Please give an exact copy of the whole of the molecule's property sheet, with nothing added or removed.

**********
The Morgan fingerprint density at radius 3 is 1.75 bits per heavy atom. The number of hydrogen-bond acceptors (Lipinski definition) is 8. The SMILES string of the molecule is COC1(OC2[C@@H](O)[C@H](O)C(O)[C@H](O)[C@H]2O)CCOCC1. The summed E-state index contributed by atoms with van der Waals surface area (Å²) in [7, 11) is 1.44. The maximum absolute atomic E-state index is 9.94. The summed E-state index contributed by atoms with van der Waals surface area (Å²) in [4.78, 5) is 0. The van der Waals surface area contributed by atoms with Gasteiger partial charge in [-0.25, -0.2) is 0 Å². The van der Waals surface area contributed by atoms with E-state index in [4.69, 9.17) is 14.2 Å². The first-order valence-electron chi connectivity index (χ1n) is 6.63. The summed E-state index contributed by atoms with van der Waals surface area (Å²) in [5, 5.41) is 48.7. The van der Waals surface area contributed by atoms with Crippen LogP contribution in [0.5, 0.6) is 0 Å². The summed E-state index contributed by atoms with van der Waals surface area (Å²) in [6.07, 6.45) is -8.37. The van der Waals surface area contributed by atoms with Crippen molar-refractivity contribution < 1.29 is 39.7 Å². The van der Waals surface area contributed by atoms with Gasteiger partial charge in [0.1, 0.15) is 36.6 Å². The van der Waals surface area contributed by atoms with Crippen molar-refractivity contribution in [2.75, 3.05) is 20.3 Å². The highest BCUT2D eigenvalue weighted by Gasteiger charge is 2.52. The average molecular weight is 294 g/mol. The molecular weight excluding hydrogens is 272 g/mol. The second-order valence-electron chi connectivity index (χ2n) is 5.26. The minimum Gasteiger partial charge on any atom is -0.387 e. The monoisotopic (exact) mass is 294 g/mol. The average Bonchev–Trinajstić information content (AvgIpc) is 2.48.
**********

The Morgan fingerprint density at radius 3 is 1.75 bits per heavy atom. The number of hydrogen-bond acceptors (Lipinski definition) is 8. The SMILES string of the molecule is COC1(OC2[C@@H](O)[C@H](O)C(O)[C@H](O)[C@H]2O)CCOCC1. The summed E-state index contributed by atoms with van der Waals surface area (Å²) in [7, 11) is 1.44. The maximum absolute atomic E-state index is 9.94. The summed E-state index contributed by atoms with van der Waals surface area (Å²) in [4.78, 5) is 0. The van der Waals surface area contributed by atoms with Gasteiger partial charge in [-0.25, -0.2) is 0 Å². The van der Waals surface area contributed by atoms with E-state index in [4.69, 9.17) is 14.2 Å². The first-order valence-electron chi connectivity index (χ1n) is 6.63. The summed E-state index contributed by atoms with van der Waals surface area (Å²) in [5, 5.41) is 48.7. The van der Waals surface area contributed by atoms with Crippen LogP contribution in [0.5, 0.6) is 0 Å². The summed E-state index contributed by atoms with van der Waals surface area (Å²) in [6.07, 6.45) is -8.37. The van der Waals surface area contributed by atoms with Crippen molar-refractivity contribution < 1.29 is 39.7 Å². The van der Waals surface area contributed by atoms with Gasteiger partial charge in [0.1, 0.15) is 36.6 Å². The van der Waals surface area contributed by atoms with Crippen molar-refractivity contribution in [2.75, 3.05) is 20.3 Å². The highest BCUT2D eigenvalue weighted by Gasteiger charge is 2.52. The average molecular weight is 294 g/mol. The molecular weight excluding hydrogens is 272 g/mol. The second-order valence-electron chi connectivity index (χ2n) is 5.26. The minimum Gasteiger partial charge on any atom is -0.387 e. The monoisotopic (exact) mass is 294 g/mol. The average Bonchev–Trinajstić information content (AvgIpc) is 2.48.